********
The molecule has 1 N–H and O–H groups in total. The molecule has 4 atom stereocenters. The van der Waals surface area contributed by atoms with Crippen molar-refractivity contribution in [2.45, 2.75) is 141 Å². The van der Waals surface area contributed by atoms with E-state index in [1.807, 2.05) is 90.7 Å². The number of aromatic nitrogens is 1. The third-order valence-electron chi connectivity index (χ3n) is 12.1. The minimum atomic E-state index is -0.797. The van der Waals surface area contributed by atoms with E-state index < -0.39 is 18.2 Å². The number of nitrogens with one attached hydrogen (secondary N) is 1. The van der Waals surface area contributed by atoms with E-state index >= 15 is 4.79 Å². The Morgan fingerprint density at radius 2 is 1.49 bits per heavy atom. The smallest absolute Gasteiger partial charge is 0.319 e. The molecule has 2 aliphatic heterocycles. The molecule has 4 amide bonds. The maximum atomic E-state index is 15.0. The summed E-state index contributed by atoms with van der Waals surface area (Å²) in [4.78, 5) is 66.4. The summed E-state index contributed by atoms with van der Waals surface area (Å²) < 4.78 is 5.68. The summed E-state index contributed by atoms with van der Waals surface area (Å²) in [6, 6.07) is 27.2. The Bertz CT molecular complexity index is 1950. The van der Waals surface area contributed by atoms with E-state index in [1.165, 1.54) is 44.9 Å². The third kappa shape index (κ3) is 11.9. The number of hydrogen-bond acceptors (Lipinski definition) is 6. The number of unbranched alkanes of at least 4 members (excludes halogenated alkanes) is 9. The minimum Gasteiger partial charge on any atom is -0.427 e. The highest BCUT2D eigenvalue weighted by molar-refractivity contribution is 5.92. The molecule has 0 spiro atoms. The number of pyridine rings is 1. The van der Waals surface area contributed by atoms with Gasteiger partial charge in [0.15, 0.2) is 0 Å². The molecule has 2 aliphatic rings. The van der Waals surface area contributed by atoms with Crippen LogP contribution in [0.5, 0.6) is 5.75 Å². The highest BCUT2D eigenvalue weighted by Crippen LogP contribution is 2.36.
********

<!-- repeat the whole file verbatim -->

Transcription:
The molecule has 1 N–H and O–H groups in total. The molecule has 4 atom stereocenters. The van der Waals surface area contributed by atoms with Crippen molar-refractivity contribution in [2.45, 2.75) is 141 Å². The van der Waals surface area contributed by atoms with E-state index in [1.807, 2.05) is 90.7 Å². The number of aromatic nitrogens is 1. The third-order valence-electron chi connectivity index (χ3n) is 12.1. The minimum atomic E-state index is -0.797. The van der Waals surface area contributed by atoms with E-state index < -0.39 is 18.2 Å². The number of nitrogens with one attached hydrogen (secondary N) is 1. The van der Waals surface area contributed by atoms with E-state index >= 15 is 4.79 Å². The Morgan fingerprint density at radius 2 is 1.49 bits per heavy atom. The smallest absolute Gasteiger partial charge is 0.319 e. The molecule has 2 aliphatic heterocycles. The molecule has 4 amide bonds. The maximum atomic E-state index is 15.0. The summed E-state index contributed by atoms with van der Waals surface area (Å²) in [4.78, 5) is 66.4. The summed E-state index contributed by atoms with van der Waals surface area (Å²) < 4.78 is 5.68. The summed E-state index contributed by atoms with van der Waals surface area (Å²) in [6, 6.07) is 27.2. The Bertz CT molecular complexity index is 1950. The van der Waals surface area contributed by atoms with E-state index in [1.165, 1.54) is 44.9 Å². The third kappa shape index (κ3) is 11.9. The number of hydrogen-bond acceptors (Lipinski definition) is 6. The number of unbranched alkanes of at least 4 members (excludes halogenated alkanes) is 9. The minimum Gasteiger partial charge on any atom is -0.427 e. The highest BCUT2D eigenvalue weighted by molar-refractivity contribution is 5.92. The molecule has 0 spiro atoms. The number of pyridine rings is 1. The van der Waals surface area contributed by atoms with Gasteiger partial charge in [0.15, 0.2) is 0 Å². The molecule has 2 aliphatic rings. The van der Waals surface area contributed by atoms with Crippen LogP contribution in [0.5, 0.6) is 5.75 Å². The highest BCUT2D eigenvalue weighted by Crippen LogP contribution is 2.36.